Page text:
‘I TORPEDOED THE BISMARCK’ - Naval Message, May 1941
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21.3cm (8.4in) x 22.2cm (8.75in)
Printed paper inscribed in ink. Naval Message to the Senior Officer Force H, Vice-Admiral Sir James Somerville, from H.M.S. Dorsetshire reporting the final torpedoing of the German battleship Bismarck in the Atlantic Ocean approximately 300 nautical miles west of Brest, France on 27 May 1941. The message decoded and transcribed onto a S.1329b. form at 12.07hrs reads. ‘I TORPEDOED THE BISMARCK BOTH SIDES BEFORE SHE SANK STOP SHE HAD CEASED FIRING / BUT HER COLOURS WERE STILL / FLYING.’ Contained in modern glazed frame. Overall: 33.5 cm (13.25in) x 32cm (12.5in).
The sinking of the Bismarck on 27 May 1941 was cause for a national sigh of relief. The catastrophic damage the world’s most advanced battleship could inflict on the transatlantic convoys carrying to vital supplies to beleaguered Britain could not be overestimated. After sinking the battlecruiser Hood three days earlier in Denmark Strait, Bismarck ranged in to the North Atlantic hell-bent on carrying out Operation Rheinübung - the latest in a series of commerce raids. In response the Royal Navy launched an ocean wide hunt deploying six battleships, three battlecruisers, two aircraft carriers, 16 cruisers, 33 destroyers, eight submarines, and l aircraft.
Marked as sent at 11.07hrs, the present message originated with Captain (later Admiral Sir Benjamin) Martin, R.N., commanding the heavy cruiser Dorsetshire. Twenty-four hours earlier he was escorting convoy SL 74 north from Sierra Leone when he received the Admiralty’s signal that an RAF Catalina had sighted Bismarck alone and steering southeast. Martin at once believed he had a good chance of intercepting Bismarck and broke away from the convoy to join the hunt for the German ship. As Dorsetshire steamed northward at top speed in increasingly heavy seas, Fairey Swordfish biplane torpedo bombers from Force H’s HMS Ark Royal succeeded in jamming Bismarck’s steering. As midnight neared, Somerville’s flagship Renown and Philip Vian’s destroyer flotilla surrounded Bismarck which had resolved to fight on with the following report to German Naval Command (OKM) "To the Führer of the German Reich, Adolf Hitler: We shall fight to the last man with confidence in you, my Führer, and with rock-solid trust in Germany's victory!"
Next morning Dorsetshire encountered the destroyer flotilla leader Cossack which had been engaging Bismarck all night. At 0902 Dorsetshire opened fire at a range of 22,000 yards, firing 254 shells and joining the battleships King George V and Rodney in the final fight. Raking Bismarck from stem to stern they gradually silenced her turrets but running low on ammunition and fuel the two battleships were ordered to port by the C-in-C Home Fleet. At 1020hrs Dorsetshire was ordered to close and torpedo the crippled Bismarck. At 1022 Bismarck was hit on the starboard side by two of Dorsetshire 21 inch MK VII torpedoes fired from 3,000 meters (3,280 yards). Two more were fired into the port side from 2,200 (2,400 yards). Bismarck turned over and foundered at 1040, taking with her nearly 2,000 Germans and their Fleet Commander, Admiral Lutjens. One hundred and ten survivors were rescued Dorsetshire and the destroyer Maori, but the work was interrupted by the appearance of a U-boat that forced the British ships to withdraw. Captain Martin, who was the son of a stoker and had risen from the lower deck, was awarded the D.S.O.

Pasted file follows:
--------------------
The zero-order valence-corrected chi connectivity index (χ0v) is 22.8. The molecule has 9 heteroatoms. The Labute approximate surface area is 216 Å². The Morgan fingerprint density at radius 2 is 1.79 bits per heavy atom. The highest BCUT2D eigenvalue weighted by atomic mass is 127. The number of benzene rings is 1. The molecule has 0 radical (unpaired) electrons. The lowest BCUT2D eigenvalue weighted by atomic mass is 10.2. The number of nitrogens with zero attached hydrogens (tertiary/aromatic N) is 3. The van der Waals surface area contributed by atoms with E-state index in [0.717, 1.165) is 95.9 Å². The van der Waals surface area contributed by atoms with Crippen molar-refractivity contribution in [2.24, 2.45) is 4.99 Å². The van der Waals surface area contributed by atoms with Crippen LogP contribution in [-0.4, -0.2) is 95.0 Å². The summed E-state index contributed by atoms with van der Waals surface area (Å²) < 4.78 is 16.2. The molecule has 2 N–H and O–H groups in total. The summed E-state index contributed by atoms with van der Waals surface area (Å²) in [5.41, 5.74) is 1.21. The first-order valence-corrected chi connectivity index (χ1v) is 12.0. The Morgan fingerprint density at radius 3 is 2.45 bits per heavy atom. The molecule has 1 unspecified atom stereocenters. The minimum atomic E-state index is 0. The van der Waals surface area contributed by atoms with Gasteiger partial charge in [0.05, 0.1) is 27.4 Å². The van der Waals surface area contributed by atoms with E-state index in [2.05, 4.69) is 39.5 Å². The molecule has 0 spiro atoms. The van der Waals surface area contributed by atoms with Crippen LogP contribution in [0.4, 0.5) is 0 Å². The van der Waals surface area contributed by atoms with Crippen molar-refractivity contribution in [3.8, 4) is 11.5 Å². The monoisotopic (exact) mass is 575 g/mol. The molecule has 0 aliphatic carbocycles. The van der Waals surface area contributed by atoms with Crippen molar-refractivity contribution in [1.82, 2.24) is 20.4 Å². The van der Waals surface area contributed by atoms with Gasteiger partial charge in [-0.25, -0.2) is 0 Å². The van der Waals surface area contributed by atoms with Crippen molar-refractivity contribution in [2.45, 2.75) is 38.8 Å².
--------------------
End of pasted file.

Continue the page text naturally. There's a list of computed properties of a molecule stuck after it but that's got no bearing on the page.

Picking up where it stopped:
Winston Churchill, who closely followed the saga over the preceding days, told a packed House of Commons on 27 May, “This morning shortly after daylight, the Bismarck, virtually at a standstill, far from help, was attacked by the British pursuing battleships. …It appears, however that the Bismarck was not sunk by gunfire, and she will now be dispatched by torpedo. It is thought that this is now proceeding, and it is also thought that there cannot be any lengthy delay in disposing of this vessel. Great as is our loss in the Hood, the Bismarck must be regarded as the most powerful, as she is the newest, battleship in the world.” With those words the Prime Minister resumed his seat, only to rise a few moments later on receipt of the conclusive news ‘Bismarck is sunk’.